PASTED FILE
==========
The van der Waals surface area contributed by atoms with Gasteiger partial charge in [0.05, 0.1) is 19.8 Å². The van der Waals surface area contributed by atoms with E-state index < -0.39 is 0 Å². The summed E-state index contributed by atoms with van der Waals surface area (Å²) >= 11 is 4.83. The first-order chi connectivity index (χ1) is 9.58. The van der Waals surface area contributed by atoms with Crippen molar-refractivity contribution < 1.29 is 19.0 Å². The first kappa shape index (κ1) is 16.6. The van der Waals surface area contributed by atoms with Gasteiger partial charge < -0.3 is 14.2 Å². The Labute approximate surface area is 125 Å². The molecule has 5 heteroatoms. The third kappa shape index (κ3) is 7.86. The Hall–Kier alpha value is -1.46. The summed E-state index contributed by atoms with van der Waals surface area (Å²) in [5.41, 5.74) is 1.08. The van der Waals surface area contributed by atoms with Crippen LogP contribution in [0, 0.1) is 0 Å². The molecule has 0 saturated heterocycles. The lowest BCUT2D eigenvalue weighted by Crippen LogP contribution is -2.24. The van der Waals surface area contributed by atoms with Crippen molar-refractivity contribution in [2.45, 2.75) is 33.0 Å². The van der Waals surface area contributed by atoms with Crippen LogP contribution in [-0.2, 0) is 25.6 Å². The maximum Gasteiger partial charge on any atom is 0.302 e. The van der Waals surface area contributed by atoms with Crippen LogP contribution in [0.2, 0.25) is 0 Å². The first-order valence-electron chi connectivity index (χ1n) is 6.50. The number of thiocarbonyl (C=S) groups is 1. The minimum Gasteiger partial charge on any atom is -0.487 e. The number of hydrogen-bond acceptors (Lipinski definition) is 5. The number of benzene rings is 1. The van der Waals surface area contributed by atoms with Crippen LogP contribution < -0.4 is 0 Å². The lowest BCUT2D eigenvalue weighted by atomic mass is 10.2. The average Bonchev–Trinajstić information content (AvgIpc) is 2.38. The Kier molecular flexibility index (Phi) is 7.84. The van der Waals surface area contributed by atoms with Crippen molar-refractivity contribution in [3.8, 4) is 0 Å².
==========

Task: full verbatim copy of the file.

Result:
The van der Waals surface area contributed by atoms with Gasteiger partial charge in [0.05, 0.1) is 19.8 Å². The van der Waals surface area contributed by atoms with E-state index < -0.39 is 0 Å². The summed E-state index contributed by atoms with van der Waals surface area (Å²) >= 11 is 4.83. The first-order chi connectivity index (χ1) is 9.58. The van der Waals surface area contributed by atoms with Crippen molar-refractivity contribution < 1.29 is 19.0 Å². The first kappa shape index (κ1) is 16.6. The van der Waals surface area contributed by atoms with Gasteiger partial charge < -0.3 is 14.2 Å². The Labute approximate surface area is 125 Å². The molecule has 5 heteroatoms. The third kappa shape index (κ3) is 7.86. The Hall–Kier alpha value is -1.46. The summed E-state index contributed by atoms with van der Waals surface area (Å²) in [5.41, 5.74) is 1.08. The van der Waals surface area contributed by atoms with Crippen LogP contribution in [0, 0.1) is 0 Å². The molecule has 0 saturated heterocycles. The lowest BCUT2D eigenvalue weighted by Crippen LogP contribution is -2.24. The van der Waals surface area contributed by atoms with Crippen molar-refractivity contribution in [2.45, 2.75) is 33.0 Å². The van der Waals surface area contributed by atoms with Crippen LogP contribution in [-0.2, 0) is 25.6 Å². The maximum Gasteiger partial charge on any atom is 0.302 e. The van der Waals surface area contributed by atoms with Crippen LogP contribution in [0.2, 0.25) is 0 Å². The first-order valence-electron chi connectivity index (χ1n) is 6.50. The number of thiocarbonyl (C=S) groups is 1. The minimum Gasteiger partial charge on any atom is -0.487 e. The number of hydrogen-bond acceptors (Lipinski definition) is 5. The number of benzene rings is 1. The van der Waals surface area contributed by atoms with Crippen LogP contribution < -0.4 is 0 Å². The lowest BCUT2D eigenvalue weighted by atomic mass is 10.2. The average Bonchev–Trinajstić information content (AvgIpc) is 2.38. The Kier molecular flexibility index (Phi) is 7.84. The van der Waals surface area contributed by atoms with Crippen molar-refractivity contribution in [3.8, 4) is 0 Å².